We understand the administration is bowing to political concerns surrounding the lack of enforceable labor and environment standards in the framework. But the inability to secure commitments from IPEF partners on labor and the environment should not be a surprise and is symptomatic of the administration’s refusal to include market access and address tariff barriers in the IPEF discussions. Without these key provisions, IPEF does not provide enough incentive to extract meaningful concessions from our trading partners. Commitments on market access would also be a tremendous boon for U.S. exporters and help them compete in other markets against China. It would also provide important incentives for retailers working to diversify their supply chains and enhance supply chain resilience.
The missed opportunity to announce meaningful outcomes on the IPEF trade pillar at the APEC meeting damages America’s credibility as a reliable trading partner. Despite the Administration’s commitment to continue the negotiations, we fear that the IPEF trade pillar will meet the same fate as the Trans-Pacific Partnership (TPP) – that other countries will forge ahead without U.S. involvement. IPEF participants have dedicated a significant amount of time and resources to negotiating with the U.S. on the trade pillar, only to be left discouraged by the Administration’s tentativeness. By slow walking the trade negotiations, the administration is leaving a vacuum in a critical region that China is eager to fill and signaling to our trading partners that the U.S. is not committed to the Indo-Pacific region.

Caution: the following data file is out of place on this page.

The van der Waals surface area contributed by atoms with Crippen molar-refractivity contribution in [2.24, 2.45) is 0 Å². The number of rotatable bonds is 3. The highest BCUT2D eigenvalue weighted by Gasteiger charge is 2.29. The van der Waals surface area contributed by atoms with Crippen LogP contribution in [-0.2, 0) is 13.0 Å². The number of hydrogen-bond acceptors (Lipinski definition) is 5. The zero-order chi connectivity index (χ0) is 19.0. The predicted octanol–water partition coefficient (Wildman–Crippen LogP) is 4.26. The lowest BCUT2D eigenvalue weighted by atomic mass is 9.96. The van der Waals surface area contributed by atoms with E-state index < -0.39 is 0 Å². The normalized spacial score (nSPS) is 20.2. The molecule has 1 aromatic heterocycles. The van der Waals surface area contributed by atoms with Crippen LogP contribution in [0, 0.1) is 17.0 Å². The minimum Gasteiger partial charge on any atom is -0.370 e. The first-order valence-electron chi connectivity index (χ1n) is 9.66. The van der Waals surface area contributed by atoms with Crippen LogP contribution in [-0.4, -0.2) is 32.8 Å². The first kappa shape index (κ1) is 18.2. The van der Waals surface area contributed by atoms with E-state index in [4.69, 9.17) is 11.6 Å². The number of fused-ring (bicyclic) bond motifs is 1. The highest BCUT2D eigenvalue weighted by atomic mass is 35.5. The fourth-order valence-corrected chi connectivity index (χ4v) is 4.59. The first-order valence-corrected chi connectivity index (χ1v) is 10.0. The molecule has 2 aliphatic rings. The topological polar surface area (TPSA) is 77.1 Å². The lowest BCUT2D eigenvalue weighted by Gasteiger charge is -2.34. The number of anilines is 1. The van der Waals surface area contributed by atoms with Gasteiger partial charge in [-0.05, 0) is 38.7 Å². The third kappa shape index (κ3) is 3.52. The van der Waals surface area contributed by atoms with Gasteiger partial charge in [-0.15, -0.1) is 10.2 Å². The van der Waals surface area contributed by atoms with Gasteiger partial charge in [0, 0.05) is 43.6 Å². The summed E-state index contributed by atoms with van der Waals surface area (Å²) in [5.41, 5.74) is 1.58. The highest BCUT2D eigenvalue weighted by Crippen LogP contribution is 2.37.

At the APEC CEO Summit, Chinese President Xi Jinping said in prepared remarks that “China is applying high standards to its implementation of the Regional Comprehensive Economic Partnership Agreement. It is working to align itself with the high-standard economic and trade rules of the Comprehensive and Progressive Agreement for Trans-Pacific Partnership (CPTPP) and the Digital Economy Partnership Agreement to advance the process of acceding to these two agreements and expand a globally oriented network of high-standard free trade areas.” China is clearly positioning itself to join the CPTPP, which the U.S. abandoned. The administration’s hesitation to further trade relationships in the Indo-Pacific is leaving American workers, consumers, and businesses at a competitive disadvantage to China.
Therefore, we urge USTR to recalibrate its current approach and to seek an ambitious trade pillar of IPEF, covering as many disciplines as possible, that raises standards, reduces tariff and non-tariff barriers to U.S. goods and services, and is enforceable. Doing so will show trading partners that the U.S. is committed to high standard agreements, providing an alternative to China’s influence in the Indo-Pacific region and creating a level playing field for U.S. businesses.
For more information, please contact RILA Vice President of Trade Blake Harden.
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